Society Doesn’t Care About Black Women

Social Issues

  • Author Kaila Smith
  • Published October 30, 2022
  • Word count 1,085

Growing up, I always considered myself ugly.

I was told I was ugly so I believed I was ugly. It didn’t matter how many times my parents told

me I was pretty or how many times I tried to tell myself I was pretty, I genuinely believed I was ugly. I went to a school with majority white kids up until the 5th grade and I hated it. Society teaches its kids that dark skin is ugly and black features aren’t pretty enough, and kids like to repeat what they see and hear. Those kids at my school weren’t terrible people or insanely mean, they were just kids who saw Black women get called ugly so many times on the media they started to believe it, the same way I started to believe it when they called me ugly. So, in elementary school I hated myself. I hated myself, but I was too young to understand what those feelings meant so I took it out on my family. I misinterpreted those feelings of hate towards myself and I thought I hated my family. I was a difficult child growing up. I threw tantrums, said insulting things, and repeated what I heard at school to my sisters, but especially my oldest sister. My sister is probably one of the best people in the world, but little me actively took her down with me by calling her ugly and repeating what I heard at school.

Around 5th grade through, things got better. My mother got sick of my tantrums and me insulting and arguing with my sisters, so she enrolled me in a school with mostly black kids. It took a while, but I slowly matured and fixed my relationship with my sisters, and for the first time in my life, I was liked. I had friends at my old school, so when I say I was liked I mean that someone had a crush on me. Me! It took a while to believe because it was the exact opposite of what I’d been told my entire life, but it felt nice. At this school, people considered me pretty and worthy to be liked. It changed the way I viewed myself and how I treated others. I eventually did lose my newfound self-esteem in 6th grade because middle schoolers can be mean, but when I was called ugly I had people to defend me unlike at my old school where my white friends would laugh while I was on the brink of tears. The difference in the way I was treated by White kids and by Black kids is something that stuck with me, and it made me think about how Black girls are treated at white schools, and I hate it.

Black women have always been considered ugly. Longer than we were even considered human. We’re too ugly to be loved but too sexualized not to be deemed an object. Black women, for some reason, have always been overlooked or ignored. Even, feminism skipped over us. Feminism tends to mostly speak on white women’s issues completely overlooking the challenges Black women face. When White women talk about the challenges women face, they don’t talk about how Black women face higher rates of police abuse, including sexual violence, or how we face much higher rates of domestic and sexual abuse from partners than White women. Even the abortion ban will affect Black women disproportionally to White women. Health care already gives Black women lower-quality maternal care which is why Black women in the U.S. are more likely to die from pregnancy or childbirth than women in any other race group and experience more miscarriages than White women. Now, will Black women also go to jail after a miscarriage because of health care’s complete lack of regard for their safety?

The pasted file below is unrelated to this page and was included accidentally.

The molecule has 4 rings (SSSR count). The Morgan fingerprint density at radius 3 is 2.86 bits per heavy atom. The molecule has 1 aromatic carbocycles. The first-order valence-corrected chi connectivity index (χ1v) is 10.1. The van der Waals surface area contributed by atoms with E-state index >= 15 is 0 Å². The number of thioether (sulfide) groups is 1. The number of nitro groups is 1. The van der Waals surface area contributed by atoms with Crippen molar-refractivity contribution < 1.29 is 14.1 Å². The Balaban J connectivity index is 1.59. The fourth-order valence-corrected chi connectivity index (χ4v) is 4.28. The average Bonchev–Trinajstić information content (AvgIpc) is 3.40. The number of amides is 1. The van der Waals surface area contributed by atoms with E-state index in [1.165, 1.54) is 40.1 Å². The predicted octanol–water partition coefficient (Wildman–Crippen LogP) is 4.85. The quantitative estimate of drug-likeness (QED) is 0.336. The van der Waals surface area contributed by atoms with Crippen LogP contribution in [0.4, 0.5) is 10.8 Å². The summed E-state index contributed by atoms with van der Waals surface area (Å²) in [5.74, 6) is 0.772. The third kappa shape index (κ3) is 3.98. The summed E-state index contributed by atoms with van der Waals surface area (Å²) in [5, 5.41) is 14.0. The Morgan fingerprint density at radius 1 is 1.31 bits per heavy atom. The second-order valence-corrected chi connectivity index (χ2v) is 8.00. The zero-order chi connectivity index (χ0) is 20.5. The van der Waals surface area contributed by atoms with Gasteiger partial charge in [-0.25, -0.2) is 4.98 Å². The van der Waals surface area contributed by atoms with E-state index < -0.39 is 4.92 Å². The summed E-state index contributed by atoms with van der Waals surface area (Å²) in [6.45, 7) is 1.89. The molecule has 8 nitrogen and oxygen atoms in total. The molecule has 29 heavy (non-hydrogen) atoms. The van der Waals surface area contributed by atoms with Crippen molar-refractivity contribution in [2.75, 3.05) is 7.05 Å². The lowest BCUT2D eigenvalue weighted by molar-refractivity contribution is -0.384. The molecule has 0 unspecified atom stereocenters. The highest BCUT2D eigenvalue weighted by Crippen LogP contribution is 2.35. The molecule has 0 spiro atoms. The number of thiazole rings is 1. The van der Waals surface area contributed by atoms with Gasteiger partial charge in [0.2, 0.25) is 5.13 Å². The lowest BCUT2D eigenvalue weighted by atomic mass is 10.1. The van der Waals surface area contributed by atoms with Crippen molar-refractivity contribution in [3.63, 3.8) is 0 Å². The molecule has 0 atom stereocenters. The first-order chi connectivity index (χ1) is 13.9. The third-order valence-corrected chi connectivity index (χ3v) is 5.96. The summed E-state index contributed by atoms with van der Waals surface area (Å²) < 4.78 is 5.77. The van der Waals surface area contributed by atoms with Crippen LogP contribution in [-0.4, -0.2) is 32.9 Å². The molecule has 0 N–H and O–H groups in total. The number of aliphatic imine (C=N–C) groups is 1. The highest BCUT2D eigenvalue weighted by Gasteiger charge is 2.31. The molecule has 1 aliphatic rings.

Reading this, the jump from how Black women have been deemed ugly to how health care overlooks Black women may be weird, but it’s not. This article wasn’t just meant to be how Black women are seen as ugly, it was meant to show how we are mistreated—especially dark-skinned black women. Now, I’m not saying how light-skinned women don’t face challenges, because they do, but I am saying dark-skinned women have different challenges. I am a dark-skinned Black woman and I see how colorism and racism affect us specifically. One example is how research shows that dark-skinned women are less likely to be married than lighter-skinned women, Darker skinned women are given longer prison sentences than light-skinned girls. And this starts young – if you are a dark-skinned girl, like me, you are three times more likely to be suspended from school than your light-skinned peers. So, it is truly so very hard to be a dark-skinned black woman.

Being a Black woman in America has exhausted me. I’m not saying how being black anywhere else would be better, because I understand how racism and colorism in other countries can be just as bad or worse. But I am sick and tired. My reason for writing all of this is that I recently started high school. I went from a school with a majority dark-skinned black kids, to a school with majority white kids, again. I forgot how cruel people can be. I forgot the glares I get for just existing, I forgot how people often ignore me when I talk, I forgot how people think Black women are dumb, and I forgot how it felt to be ugly. There is so much more I want to say, there is so much that needs to change, and so much that needs to be said. But, I’m going to keep saying it until one day the kids at my school, either now or in the future, look at me and understand I am not ugly, I am not an object, and I should not be overlooked. I am 14, and it is 2022 and I have no idea why Black women are still being counted out and why all of this is still being said, especially by someone my age. I want to love myself. I want to be able to look in the mirror and see myself and say “She is so pretty”. I don’t know why I’m being forced to grow up so quickly. I want to be a kid. I want to enjoy being a kid, without all the other stuff.

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